The cow parsley is over and the roadsides are filling up with hogweed, Heracleum spondylium This wild herb competes well with docks and thistles and from midsummer is by far the most common roadside umbellifer. Its tall ridged stems rise up like doric columns above the grasses and the umbrella stalks bearing the familiar creamy white flowers are so familiar, it is easy to dismiss them.
The young leaves are actually edible as are the seeds and, as its name suggests, it was once used as fodder for pigs. But it is as an insect haven that hogweed really comes into its own. The individual flowers are tiny and when massed into a large flat head provide the perfect landing platform for pollinators which can luxuriate among the scented pink and white blossoms. In July and August, the heads of hogweed are like an insect aerodrome buzzing with soldier beetles (in their red tops and black trousers) as well as bumble bees, honey bees, hover flies and yellow-striped longhorned wasp beetles.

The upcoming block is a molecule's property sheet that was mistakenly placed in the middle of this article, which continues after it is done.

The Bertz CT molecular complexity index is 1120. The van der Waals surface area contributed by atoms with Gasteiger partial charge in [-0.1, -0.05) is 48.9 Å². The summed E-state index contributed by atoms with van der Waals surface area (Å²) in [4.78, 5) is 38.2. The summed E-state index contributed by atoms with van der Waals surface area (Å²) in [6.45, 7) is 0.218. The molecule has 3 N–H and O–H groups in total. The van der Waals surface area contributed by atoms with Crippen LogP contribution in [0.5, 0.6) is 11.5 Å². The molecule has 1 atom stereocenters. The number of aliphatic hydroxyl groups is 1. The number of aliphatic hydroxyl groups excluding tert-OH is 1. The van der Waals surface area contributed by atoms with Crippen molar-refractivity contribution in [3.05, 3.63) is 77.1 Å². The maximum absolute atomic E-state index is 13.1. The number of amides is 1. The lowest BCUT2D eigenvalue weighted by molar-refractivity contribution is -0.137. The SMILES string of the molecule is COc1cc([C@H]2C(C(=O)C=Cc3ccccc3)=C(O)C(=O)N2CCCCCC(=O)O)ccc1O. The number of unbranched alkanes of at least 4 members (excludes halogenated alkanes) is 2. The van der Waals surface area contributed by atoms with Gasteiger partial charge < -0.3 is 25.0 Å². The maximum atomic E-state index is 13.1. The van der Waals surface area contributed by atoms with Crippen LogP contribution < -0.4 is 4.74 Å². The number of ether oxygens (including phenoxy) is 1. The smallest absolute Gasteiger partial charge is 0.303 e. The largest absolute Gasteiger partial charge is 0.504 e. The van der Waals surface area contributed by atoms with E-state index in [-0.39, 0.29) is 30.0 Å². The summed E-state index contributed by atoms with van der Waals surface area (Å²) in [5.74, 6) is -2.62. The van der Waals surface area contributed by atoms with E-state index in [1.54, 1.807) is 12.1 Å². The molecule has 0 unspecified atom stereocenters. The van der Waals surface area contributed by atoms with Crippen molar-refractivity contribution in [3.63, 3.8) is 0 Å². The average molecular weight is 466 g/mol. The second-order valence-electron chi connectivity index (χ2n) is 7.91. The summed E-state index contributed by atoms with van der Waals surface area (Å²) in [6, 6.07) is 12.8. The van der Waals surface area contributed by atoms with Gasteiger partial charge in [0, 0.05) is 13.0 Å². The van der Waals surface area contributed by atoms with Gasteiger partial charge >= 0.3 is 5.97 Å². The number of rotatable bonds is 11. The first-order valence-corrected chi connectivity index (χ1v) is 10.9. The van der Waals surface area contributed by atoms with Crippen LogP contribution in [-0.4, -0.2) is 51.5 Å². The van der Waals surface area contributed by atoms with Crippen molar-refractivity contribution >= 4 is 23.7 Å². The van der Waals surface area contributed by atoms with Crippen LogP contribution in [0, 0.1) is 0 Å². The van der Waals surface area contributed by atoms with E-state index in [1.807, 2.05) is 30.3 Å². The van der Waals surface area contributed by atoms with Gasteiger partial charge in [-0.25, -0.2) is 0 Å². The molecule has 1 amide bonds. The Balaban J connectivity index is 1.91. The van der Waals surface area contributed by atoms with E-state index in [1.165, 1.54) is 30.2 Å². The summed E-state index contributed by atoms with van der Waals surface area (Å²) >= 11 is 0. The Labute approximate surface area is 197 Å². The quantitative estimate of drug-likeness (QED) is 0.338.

Hogweed grows to a height of 1-2.5 metres but is dwarfed by its alien cousin, Heracleum mantegazzianum, which has been known to reach 7 metres and is dangerously toxic.